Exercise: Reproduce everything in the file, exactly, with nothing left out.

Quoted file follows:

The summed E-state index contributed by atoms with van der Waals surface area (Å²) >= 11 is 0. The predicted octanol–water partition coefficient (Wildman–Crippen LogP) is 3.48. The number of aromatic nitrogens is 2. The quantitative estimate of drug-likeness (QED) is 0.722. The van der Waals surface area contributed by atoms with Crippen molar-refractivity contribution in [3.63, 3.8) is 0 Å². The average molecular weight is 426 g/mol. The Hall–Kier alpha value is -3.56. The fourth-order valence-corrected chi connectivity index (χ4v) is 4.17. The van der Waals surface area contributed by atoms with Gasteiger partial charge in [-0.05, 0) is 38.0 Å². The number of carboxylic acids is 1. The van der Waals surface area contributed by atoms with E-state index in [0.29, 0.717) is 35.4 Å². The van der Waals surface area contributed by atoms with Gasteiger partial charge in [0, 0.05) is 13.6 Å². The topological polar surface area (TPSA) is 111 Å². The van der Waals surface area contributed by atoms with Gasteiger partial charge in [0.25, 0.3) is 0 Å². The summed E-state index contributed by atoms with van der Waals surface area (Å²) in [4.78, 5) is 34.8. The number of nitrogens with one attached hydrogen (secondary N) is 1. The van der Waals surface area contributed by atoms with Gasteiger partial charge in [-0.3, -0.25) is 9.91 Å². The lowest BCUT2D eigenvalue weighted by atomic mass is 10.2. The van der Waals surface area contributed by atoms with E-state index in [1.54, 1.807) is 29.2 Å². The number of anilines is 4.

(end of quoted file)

The summed E-state index contributed by atoms with van der Waals surface area (Å²) >= 11 is 0. The predicted octanol–water partition coefficient (Wildman–Crippen LogP) is 3.48. The number of aromatic nitrogens is 2. The quantitative estimate of drug-likeness (QED) is 0.722. The van der Waals surface area contributed by atoms with Crippen molar-refractivity contribution in [3.63, 3.8) is 0 Å². The average molecular weight is 426 g/mol. The Hall–Kier alpha value is -3.56. The fourth-order valence-corrected chi connectivity index (χ4v) is 4.17. The van der Waals surface area contributed by atoms with Gasteiger partial charge in [-0.05, 0) is 38.0 Å². The number of carboxylic acids is 1. The van der Waals surface area contributed by atoms with E-state index in [0.29, 0.717) is 35.4 Å². The van der Waals surface area contributed by atoms with Gasteiger partial charge in [0, 0.05) is 13.6 Å². The topological polar surface area (TPSA) is 111 Å². The van der Waals surface area contributed by atoms with Gasteiger partial charge in [0.25, 0.3) is 0 Å². The summed E-state index contributed by atoms with van der Waals surface area (Å²) in [4.78, 5) is 34.8. The number of nitrogens with one attached hydrogen (secondary N) is 1. The van der Waals surface area contributed by atoms with Gasteiger partial charge in [-0.3, -0.25) is 9.91 Å². The lowest BCUT2D eigenvalue weighted by atomic mass is 10.2. The van der Waals surface area contributed by atoms with E-state index in [1.54, 1.807) is 29.2 Å². The number of anilines is 4.